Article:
The book itself isn't really five easy steps to understanding Marx's dialecitical approach as it's made out to be. It is in fact composed of a number of essays on Marx's approach,each with a different focus but still fairly independent and stand alone from the others. The most important chapter of the book is chapter five where Ollman gives an overview of his theory of 'internal relations' and the main three types (and their subtypes or categories) of abstraction. Unlike some of the other chapters this one is reasonably clear and I believe it should have been the first chapter of the book. I certainly recommend it to be read first.
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0 of 1 people found the following review helpful By Dwight on August 9, 2014
Format: Paperback
Prolegomenon to a Marxist Theory of the Japanese State
By Bertell Ollman

I.

On June 5, l999, a Junior High School principal in Osaka was stabbed and seriously injured by a member of the Yakuza (Japan's Mafia), because of his refusal to have the Hinomaru (Rising Sun flag) raised and the Kimigayo ("Let the Emperor Rule Forever" anthem) sung at a graduation ceremony. In February of the same year, another principal of a high school near Hiroshima committed suicide under conflicting pressures from the Ministry of Education, which ordered him to use the flag and the song at graduation, and his own teachers, who urged him not to. Showing such respect for the flag and the anthem was made mandatory in schools in l989, but only seriously enforced by various administrative penalties in the last couple years. What is going on here? And why has what seems like a minor cultural dispute become a major political controversy, with such dire consequences for some of the participants?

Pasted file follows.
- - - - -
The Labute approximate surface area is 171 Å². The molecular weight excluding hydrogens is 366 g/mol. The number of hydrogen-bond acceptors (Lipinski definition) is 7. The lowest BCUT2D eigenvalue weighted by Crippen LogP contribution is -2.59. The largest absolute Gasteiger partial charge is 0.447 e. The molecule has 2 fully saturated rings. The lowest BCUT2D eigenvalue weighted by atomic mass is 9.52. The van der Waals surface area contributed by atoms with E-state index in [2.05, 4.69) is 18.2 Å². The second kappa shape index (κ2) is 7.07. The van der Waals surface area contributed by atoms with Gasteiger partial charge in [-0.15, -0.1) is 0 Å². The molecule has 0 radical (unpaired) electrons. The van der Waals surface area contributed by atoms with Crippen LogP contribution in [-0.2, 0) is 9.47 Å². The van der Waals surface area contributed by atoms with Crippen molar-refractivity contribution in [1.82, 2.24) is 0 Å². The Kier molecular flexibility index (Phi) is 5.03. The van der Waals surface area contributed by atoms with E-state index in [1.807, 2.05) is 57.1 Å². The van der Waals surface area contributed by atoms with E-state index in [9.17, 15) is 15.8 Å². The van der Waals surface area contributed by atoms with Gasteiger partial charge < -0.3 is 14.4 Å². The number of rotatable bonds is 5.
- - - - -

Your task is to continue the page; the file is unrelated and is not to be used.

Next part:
It is an odd controversy, for while those who oppose the compulsory use of the flag and anthem have shown no hesitation in giving their reasons—chief of which is these symbols' close association with Japan's imperialistic and militaristic practises before l945—the Government, though responding to most criticisms, has been strangely silent about what has led them to precipitate this crisis in the first place. What did they hope to achieve? Why is it so important to them? And why have they acted now?